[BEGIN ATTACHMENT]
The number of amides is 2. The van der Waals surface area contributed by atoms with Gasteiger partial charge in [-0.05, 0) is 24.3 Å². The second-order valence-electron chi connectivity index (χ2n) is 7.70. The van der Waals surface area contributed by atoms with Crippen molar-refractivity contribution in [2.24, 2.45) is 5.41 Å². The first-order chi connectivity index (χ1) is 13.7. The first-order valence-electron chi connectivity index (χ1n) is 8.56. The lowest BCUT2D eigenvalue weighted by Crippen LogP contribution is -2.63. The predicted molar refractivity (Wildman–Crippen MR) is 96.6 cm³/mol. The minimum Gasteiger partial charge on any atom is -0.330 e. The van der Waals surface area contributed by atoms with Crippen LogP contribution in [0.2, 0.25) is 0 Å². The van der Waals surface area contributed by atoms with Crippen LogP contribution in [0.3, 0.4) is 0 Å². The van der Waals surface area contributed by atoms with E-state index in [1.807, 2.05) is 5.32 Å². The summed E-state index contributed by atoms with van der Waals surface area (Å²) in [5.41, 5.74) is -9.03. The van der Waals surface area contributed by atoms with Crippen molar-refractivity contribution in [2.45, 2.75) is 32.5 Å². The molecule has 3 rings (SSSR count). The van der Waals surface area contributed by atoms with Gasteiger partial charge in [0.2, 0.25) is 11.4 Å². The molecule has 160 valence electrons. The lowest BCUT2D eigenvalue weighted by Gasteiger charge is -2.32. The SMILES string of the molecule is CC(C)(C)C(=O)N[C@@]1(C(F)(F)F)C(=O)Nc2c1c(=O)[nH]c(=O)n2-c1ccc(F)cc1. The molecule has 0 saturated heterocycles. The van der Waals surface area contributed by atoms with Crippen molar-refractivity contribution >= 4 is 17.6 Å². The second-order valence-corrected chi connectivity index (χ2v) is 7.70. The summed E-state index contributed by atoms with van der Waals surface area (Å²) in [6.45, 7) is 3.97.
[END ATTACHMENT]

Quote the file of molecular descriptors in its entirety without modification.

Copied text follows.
The number of amides is 2. The van der Waals surface area contributed by atoms with Gasteiger partial charge in [-0.05, 0) is 24.3 Å². The second-order valence-electron chi connectivity index (χ2n) is 7.70. The van der Waals surface area contributed by atoms with Crippen molar-refractivity contribution in [2.24, 2.45) is 5.41 Å². The first-order chi connectivity index (χ1) is 13.7. The first-order valence-electron chi connectivity index (χ1n) is 8.56. The lowest BCUT2D eigenvalue weighted by Crippen LogP contribution is -2.63. The predicted molar refractivity (Wildman–Crippen MR) is 96.6 cm³/mol. The minimum Gasteiger partial charge on any atom is -0.330 e. The van der Waals surface area contributed by atoms with Crippen LogP contribution in [0.2, 0.25) is 0 Å². The van der Waals surface area contributed by atoms with Crippen LogP contribution in [0.3, 0.4) is 0 Å². The van der Waals surface area contributed by atoms with E-state index in [1.807, 2.05) is 5.32 Å². The summed E-state index contributed by atoms with van der Waals surface area (Å²) in [5.41, 5.74) is -9.03. The van der Waals surface area contributed by atoms with Crippen molar-refractivity contribution in [2.45, 2.75) is 32.5 Å². The molecule has 3 rings (SSSR count). The van der Waals surface area contributed by atoms with Gasteiger partial charge in [0.2, 0.25) is 11.4 Å². The molecule has 160 valence electrons. The lowest BCUT2D eigenvalue weighted by Gasteiger charge is -2.32. The SMILES string of the molecule is CC(C)(C)C(=O)N[C@@]1(C(F)(F)F)C(=O)Nc2c1c(=O)[nH]c(=O)n2-c1ccc(F)cc1. The molecule has 0 saturated heterocycles. The van der Waals surface area contributed by atoms with Crippen molar-refractivity contribution >= 4 is 17.6 Å². The second-order valence-corrected chi connectivity index (χ2v) is 7.70. The summed E-state index contributed by atoms with van der Waals surface area (Å²) in [6.45, 7) is 3.97.